Tag Archives: Hyperlocal Voices

Hyperlocal Voices Revisited: Ray Duffill, Hedon Blog

Ray Duffill originally took part in our Hyperlocal Voices series in November 2010. Still going strong three years later, Damian Radcliffe took the opportunity to see what’s changed during that time in this particular patch of East Yorkshire. (Photo credit: Neil Holmes via Flickr)

1. What’s been the biggest change to the site in the last 3 years?

The Hedon Blog has had an annual facelift and theme change each year of its existence, but the last theme change concentrated on highlighting news content (with more photos and visual impact), rather than being just about listing links to useful information. Continue reading

Hyperlocal Voices: David Williams, MyTown Media

The latest in our series of Hyperlocal Voices sees Damian Radcliffe talk to David Williams, co-founder of MyTown Media Ltd, which runs four hyperlocal websites in Wales.

welshpool

  1. When were the sites launched?

After about six months of fact finding and market research, the first site – MyWelshpool – was launched on Friday 13th, August 2010. Luckily it has been far from a horror story since!

MyNewtown followed in December that year and then MyBrecon and MyRadnor joined the portfolio in 2012.

  1. What made you decide to set up the sites?

I had moved back to the UK after many years in the Middle East and it didn’t take long to realise that the impact of the traditional local media was diminishing, not just in Mid Wales but across the UK.

Newspaper sales were dropping as readers turned to the internet for their news and information. Continue reading

Hyperlocal Voices Revisited: Ross Hawkes, Lichfield Live

Magnificent Logo

If a week is a long time in politics, then three years is a very long time in hyperlocal. With that in mind we thought it would be interesting to revisit sites we covered when this feature first started in 2010. (Don’t worry, we will continue to feature interviews with new and upcoming hyperlocal publishers too.)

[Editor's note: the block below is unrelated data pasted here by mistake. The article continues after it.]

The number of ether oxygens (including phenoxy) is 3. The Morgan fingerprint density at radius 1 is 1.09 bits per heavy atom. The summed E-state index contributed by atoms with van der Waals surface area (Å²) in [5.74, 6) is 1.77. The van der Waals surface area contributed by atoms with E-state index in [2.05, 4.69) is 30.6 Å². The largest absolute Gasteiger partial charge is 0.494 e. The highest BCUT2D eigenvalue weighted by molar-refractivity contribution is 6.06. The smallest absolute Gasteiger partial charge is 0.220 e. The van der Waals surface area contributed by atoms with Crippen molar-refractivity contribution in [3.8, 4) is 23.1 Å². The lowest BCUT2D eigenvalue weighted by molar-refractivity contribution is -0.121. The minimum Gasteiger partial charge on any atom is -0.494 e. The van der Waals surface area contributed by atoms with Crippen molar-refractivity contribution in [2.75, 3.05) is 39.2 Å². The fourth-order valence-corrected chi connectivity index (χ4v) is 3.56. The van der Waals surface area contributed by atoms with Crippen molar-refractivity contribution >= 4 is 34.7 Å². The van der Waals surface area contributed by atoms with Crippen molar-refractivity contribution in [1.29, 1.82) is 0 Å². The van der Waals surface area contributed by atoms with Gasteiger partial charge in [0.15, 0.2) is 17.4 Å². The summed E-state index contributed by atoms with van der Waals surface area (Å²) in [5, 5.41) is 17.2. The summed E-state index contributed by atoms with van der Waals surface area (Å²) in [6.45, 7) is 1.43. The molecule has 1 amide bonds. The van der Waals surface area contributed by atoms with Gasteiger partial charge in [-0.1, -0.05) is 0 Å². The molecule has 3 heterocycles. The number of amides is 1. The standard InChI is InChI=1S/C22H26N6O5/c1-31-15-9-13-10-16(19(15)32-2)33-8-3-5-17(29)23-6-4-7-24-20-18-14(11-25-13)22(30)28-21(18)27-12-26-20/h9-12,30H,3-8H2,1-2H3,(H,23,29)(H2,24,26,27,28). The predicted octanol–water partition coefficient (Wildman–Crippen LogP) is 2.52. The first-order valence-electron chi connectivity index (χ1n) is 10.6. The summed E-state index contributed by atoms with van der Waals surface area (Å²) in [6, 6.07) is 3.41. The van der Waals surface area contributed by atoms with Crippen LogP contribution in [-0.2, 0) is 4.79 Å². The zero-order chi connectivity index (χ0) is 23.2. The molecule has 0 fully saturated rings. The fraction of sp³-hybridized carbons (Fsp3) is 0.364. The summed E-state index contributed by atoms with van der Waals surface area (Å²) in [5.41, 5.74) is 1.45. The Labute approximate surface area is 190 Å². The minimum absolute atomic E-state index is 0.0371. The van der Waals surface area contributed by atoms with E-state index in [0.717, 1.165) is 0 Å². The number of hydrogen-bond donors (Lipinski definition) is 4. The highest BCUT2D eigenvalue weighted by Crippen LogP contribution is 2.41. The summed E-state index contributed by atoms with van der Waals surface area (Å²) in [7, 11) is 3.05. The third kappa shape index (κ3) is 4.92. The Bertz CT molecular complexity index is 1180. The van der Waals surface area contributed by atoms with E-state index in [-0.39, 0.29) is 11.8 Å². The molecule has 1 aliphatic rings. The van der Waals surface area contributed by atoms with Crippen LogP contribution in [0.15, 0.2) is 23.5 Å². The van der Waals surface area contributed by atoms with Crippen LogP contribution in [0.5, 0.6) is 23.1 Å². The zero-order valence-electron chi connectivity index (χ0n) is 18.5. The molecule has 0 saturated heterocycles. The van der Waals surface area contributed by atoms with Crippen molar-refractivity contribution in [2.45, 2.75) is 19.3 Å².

First out of the blocks is Ross Hawkes from Lichfield Live. Damian Radcliffe asked him what had changed since his colleague Philip John spoke to us back in September 2010?

1. What’s been the biggest change to the site in the last 3 years?

We’ve not consciously changed too much. There have been some changes to the design of the site just to give us a bit more flexibility in what we do. I suppose the biggest change has been in terms of trying to get more voices on LichfieldLive. We’re seeing a far greater level of contributions than we’ve ever had before and it really adds to the depth of the site – and makes my life easier because I’m not having to go out and source every last word! There has also been work carried out by Philip John (the other half of the LichfieldLive double act) in developing a What’s On calendar filled by user submissions.

2. What sort of traffic do you now get and how has that changed?

I’m told the traffic has had a spike lately, but that’s probably to do with the fact we’ve had some good stories drop for us. Part of this is because we’ve gone back to what we used to do in terms of the sort of stories we are digging out. In terms of audience though, I actually couldn’t give you figures because I don’t really bother with them too much.